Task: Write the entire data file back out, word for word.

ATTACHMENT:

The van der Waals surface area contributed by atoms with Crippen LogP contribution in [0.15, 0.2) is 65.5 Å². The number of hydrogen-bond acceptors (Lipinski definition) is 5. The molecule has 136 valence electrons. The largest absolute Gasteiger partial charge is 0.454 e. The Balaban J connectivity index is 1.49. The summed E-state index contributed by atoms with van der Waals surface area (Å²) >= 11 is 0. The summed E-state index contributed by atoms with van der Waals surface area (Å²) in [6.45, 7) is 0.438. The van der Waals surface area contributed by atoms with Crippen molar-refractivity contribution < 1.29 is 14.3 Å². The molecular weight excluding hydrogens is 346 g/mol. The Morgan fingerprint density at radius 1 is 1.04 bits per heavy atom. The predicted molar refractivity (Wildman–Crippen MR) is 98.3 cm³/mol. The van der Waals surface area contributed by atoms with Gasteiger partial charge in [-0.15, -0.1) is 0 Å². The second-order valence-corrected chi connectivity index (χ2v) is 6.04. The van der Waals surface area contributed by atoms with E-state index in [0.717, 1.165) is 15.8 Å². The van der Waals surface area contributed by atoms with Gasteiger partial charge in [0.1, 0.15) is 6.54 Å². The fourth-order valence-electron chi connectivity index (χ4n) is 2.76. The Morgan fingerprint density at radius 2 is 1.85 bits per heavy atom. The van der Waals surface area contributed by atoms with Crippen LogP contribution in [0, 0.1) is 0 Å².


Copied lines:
The van der Waals surface area contributed by atoms with Crippen LogP contribution in [0.15, 0.2) is 65.5 Å². The number of hydrogen-bond acceptors (Lipinski definition) is 5. The molecule has 136 valence electrons. The largest absolute Gasteiger partial charge is 0.454 e. The Balaban J connectivity index is 1.49. The summed E-state index contributed by atoms with van der Waals surface area (Å²) >= 11 is 0. The summed E-state index contributed by atoms with van der Waals surface area (Å²) in [6.45, 7) is 0.438. The van der Waals surface area contributed by atoms with Crippen molar-refractivity contribution < 1.29 is 14.3 Å². The molecular weight excluding hydrogens is 346 g/mol. The Morgan fingerprint density at radius 1 is 1.04 bits per heavy atom. The predicted molar refractivity (Wildman–Crippen MR) is 98.3 cm³/mol. The van der Waals surface area contributed by atoms with Gasteiger partial charge in [-0.15, -0.1) is 0 Å². The second-order valence-corrected chi connectivity index (χ2v) is 6.04. The van der Waals surface area contributed by atoms with E-state index in [0.717, 1.165) is 15.8 Å². The van der Waals surface area contributed by atoms with Gasteiger partial charge in [0.1, 0.15) is 6.54 Å². The fourth-order valence-electron chi connectivity index (χ4n) is 2.76. The Morgan fingerprint density at radius 2 is 1.85 bits per heavy atom. The van der Waals surface area contributed by atoms with Crippen LogP contribution in [0, 0.1) is 0 Å².